Lamarr's first husband, the wealthy arms dealer Friedrich Mandl, reportedly spent $280,000 ($5.6 million in 2020 dollars)[9] in an unsuccessful attempt to suppress the film by purchasing every existing print.[10]


Austrian and Czech versions of the film were very similar. Only the scenes with supporting actors differed. The roles of Eva, Adam and Eva's father were overdubbed by Czech actors for the Czech version. Zvonimir Rogoz replayed all of his dialog in Czech.[11] The French version featured actors André Nox as Eva's father and Pierre Nay as Adam.

Machatý anticipated problems with censors, so he shot alternative scenes, that could be edited in the movie.[12] The original versions were screened in Czechoslovakia, Austria and Venice Film Festival. In Germany censors allowed the film only after some of the naked shots were removed and two additional scenes were added: one scene making it clear Eva was already divorced when she met Adam, and a more traditional ending where Eva and Adam stay together.[6] This version was the basis for the US distribution version. The US version also added songs by Denes Agay and Emery H. Helm with lyrics by Henry Gershwin and William Colligan.[6]


  1. ^ "'Ecstasy' $1,500,000 in 10 Years in America". Variety. 3 October 1945. p. 13.
  2. ^ Paul Brenner (2013). "Ecstasy (1933)". Movies & TV Dept. The New York Times. Archived from the original on 9 February 2013. Retrieved 17 February 2013.
  3. ^ Shearer, Stephen Michael (2010). Beautiful: The Life of Hedy Lamarr. New York: St. Martin's Press. p. 27. ISBN 978-0312550981.
  4. ^ a b c d e Horníček, Jiří (2002). ""Extase" by Machatý – The History of the Film's Origin and Certain Presentation Aspects. (Czech: Machatého Extase – Historie vzniku filmu a některé aspekty jeho prezentace)" (PDF). Iluminace. 14: 31. Retrieved 9 November 2015.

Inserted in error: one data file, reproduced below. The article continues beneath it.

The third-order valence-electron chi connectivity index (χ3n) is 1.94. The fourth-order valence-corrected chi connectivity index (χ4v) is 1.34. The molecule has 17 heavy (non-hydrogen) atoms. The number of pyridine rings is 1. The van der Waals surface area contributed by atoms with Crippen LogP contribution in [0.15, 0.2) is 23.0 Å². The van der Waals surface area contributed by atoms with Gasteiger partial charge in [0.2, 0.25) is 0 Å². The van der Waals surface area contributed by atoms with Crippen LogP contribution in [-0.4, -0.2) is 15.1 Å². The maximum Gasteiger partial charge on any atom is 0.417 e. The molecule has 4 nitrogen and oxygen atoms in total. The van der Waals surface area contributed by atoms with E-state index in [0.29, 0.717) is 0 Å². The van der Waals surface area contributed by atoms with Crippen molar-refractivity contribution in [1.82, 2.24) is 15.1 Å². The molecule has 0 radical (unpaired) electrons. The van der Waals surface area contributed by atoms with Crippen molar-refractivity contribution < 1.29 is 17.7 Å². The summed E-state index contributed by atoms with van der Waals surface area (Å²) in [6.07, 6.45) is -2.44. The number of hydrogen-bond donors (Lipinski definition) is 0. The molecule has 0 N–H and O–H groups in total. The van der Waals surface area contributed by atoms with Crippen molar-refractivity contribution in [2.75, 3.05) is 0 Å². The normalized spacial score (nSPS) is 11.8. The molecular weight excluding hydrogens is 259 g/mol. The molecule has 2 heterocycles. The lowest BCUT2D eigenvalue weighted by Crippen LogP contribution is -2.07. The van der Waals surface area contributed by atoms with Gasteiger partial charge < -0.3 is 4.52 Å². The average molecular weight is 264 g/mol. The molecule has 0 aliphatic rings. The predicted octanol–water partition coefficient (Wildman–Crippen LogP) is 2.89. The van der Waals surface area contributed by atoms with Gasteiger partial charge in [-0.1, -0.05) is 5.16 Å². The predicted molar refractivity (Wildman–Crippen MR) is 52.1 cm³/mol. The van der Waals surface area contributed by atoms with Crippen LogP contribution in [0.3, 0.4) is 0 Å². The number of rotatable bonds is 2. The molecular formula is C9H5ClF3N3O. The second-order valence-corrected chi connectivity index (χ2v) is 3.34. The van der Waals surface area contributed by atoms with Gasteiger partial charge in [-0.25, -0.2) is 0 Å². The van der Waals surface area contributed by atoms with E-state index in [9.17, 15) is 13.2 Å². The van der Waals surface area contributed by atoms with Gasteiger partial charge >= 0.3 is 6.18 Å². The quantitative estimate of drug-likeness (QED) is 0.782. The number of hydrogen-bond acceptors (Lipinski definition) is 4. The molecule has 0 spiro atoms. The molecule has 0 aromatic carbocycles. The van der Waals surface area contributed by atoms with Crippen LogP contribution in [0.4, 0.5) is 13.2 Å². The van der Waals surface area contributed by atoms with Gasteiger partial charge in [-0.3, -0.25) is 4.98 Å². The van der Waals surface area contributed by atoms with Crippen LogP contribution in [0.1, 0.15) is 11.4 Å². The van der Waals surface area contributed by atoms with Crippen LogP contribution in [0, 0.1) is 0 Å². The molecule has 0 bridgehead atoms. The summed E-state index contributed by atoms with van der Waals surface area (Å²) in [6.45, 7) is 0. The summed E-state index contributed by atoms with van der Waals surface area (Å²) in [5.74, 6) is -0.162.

5. ^ "A Candid Portrait of Hedy Lamarr", Liberty magazine, December 1938, pp. 18–19
  6. ^ a b c Barton, Ruth (2010). Hedy Lamarr: The Most Beautiful Woman in Film. University Press of Kentucky. pp. 29–30. ISBN 978-0813136547.
  7. ^ a b c Gardner, Gerald (1988). The Censorship Papers: Movie Censorship Letters from the Hays Office, 1934 to 1968. New York: Dodd Mead. p. 74. ISBN 978-0396089032.
  8. ^ Gustav Machatý (2008). Jiří Macháček (ed.). "Popis mé emigrace". Iluminace (in Czech). No. 2. p. 179.
  9. ^ 1634 to 1699: McCusker, J. J. (1992). How Much Is That in Real Money? A Historical Price Index for Use as a Deflator of Money Values in the Economy ofthe United States: Addenda et Corrigenda (PDF). American Antiquarian Society. 1700-1799: McCusker, J. J. (1992). How much is that in real money?: a historical price index for use as a deflator of money values in the economy of the United States (PDF). American Antiquarian Society. 1800–present: Federal Reserve Bank of Minneapolis. "Consumer Price Index (estimate) 1800–". Retrieved 1 January 2020.
  10. ^ Feaster, Felicia. "Ecstasy". Turner Classic Movies. Archived from the original on 22 July 2016. Retrieved 7 December 2017.
  11. ^ Kevin B. Johnson (2013). "Central European Accents. The Homelessness of Gustav Machatý and Karel Lamač". Iluminace. No. 4. p. 53.
  12. ^ Markéta Černá (2007). Causa: Machatého Extase a filmová cenzura (PDF) (Thesis) (in Czech). Masaryk University.